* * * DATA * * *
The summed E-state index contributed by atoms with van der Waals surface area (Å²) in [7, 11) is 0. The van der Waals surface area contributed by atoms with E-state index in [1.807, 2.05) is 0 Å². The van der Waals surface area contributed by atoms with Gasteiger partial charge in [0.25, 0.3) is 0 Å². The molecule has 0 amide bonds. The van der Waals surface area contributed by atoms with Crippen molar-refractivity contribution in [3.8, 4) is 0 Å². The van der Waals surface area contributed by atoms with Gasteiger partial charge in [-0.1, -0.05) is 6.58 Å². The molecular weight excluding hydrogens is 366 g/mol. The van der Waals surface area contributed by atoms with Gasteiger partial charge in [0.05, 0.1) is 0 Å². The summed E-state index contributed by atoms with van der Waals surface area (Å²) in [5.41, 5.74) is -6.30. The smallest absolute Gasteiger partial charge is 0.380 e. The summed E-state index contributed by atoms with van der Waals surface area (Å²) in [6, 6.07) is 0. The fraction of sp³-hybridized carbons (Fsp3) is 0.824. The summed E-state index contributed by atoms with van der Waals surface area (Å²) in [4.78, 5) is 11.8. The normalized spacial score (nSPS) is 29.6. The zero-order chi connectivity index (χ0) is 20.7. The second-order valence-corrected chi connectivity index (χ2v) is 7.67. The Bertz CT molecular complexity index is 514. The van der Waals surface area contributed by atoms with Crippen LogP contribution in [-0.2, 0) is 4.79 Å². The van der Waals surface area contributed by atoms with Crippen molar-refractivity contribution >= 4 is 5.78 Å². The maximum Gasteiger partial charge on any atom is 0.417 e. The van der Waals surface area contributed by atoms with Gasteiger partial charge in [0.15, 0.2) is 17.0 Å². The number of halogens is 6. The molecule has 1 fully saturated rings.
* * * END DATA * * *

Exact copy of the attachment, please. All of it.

The summed E-state index contributed by atoms with van der Waals surface area (Å²) in [7, 11) is 0. The van der Waals surface area contributed by atoms with E-state index in [1.807, 2.05) is 0 Å². The van der Waals surface area contributed by atoms with Gasteiger partial charge in [0.25, 0.3) is 0 Å². The molecule has 0 amide bonds. The van der Waals surface area contributed by atoms with Crippen molar-refractivity contribution in [3.8, 4) is 0 Å². The van der Waals surface area contributed by atoms with Gasteiger partial charge in [-0.1, -0.05) is 6.58 Å². The molecular weight excluding hydrogens is 366 g/mol. The van der Waals surface area contributed by atoms with Gasteiger partial charge in [0.05, 0.1) is 0 Å². The summed E-state index contributed by atoms with van der Waals surface area (Å²) in [5.41, 5.74) is -6.30. The smallest absolute Gasteiger partial charge is 0.380 e. The summed E-state index contributed by atoms with van der Waals surface area (Å²) in [6, 6.07) is 0. The fraction of sp³-hybridized carbons (Fsp3) is 0.824. The summed E-state index contributed by atoms with van der Waals surface area (Å²) in [4.78, 5) is 11.8. The normalized spacial score (nSPS) is 29.6. The zero-order chi connectivity index (χ0) is 20.7. The second-order valence-corrected chi connectivity index (χ2v) is 7.67. The Bertz CT molecular complexity index is 514. The van der Waals surface area contributed by atoms with Crippen LogP contribution in [-0.2, 0) is 4.79 Å². The van der Waals surface area contributed by atoms with Crippen molar-refractivity contribution >= 4 is 5.78 Å². The maximum Gasteiger partial charge on any atom is 0.417 e. The van der Waals surface area contributed by atoms with Gasteiger partial charge in [0.15, 0.2) is 17.0 Å². The number of halogens is 6. The molecule has 1 fully saturated rings.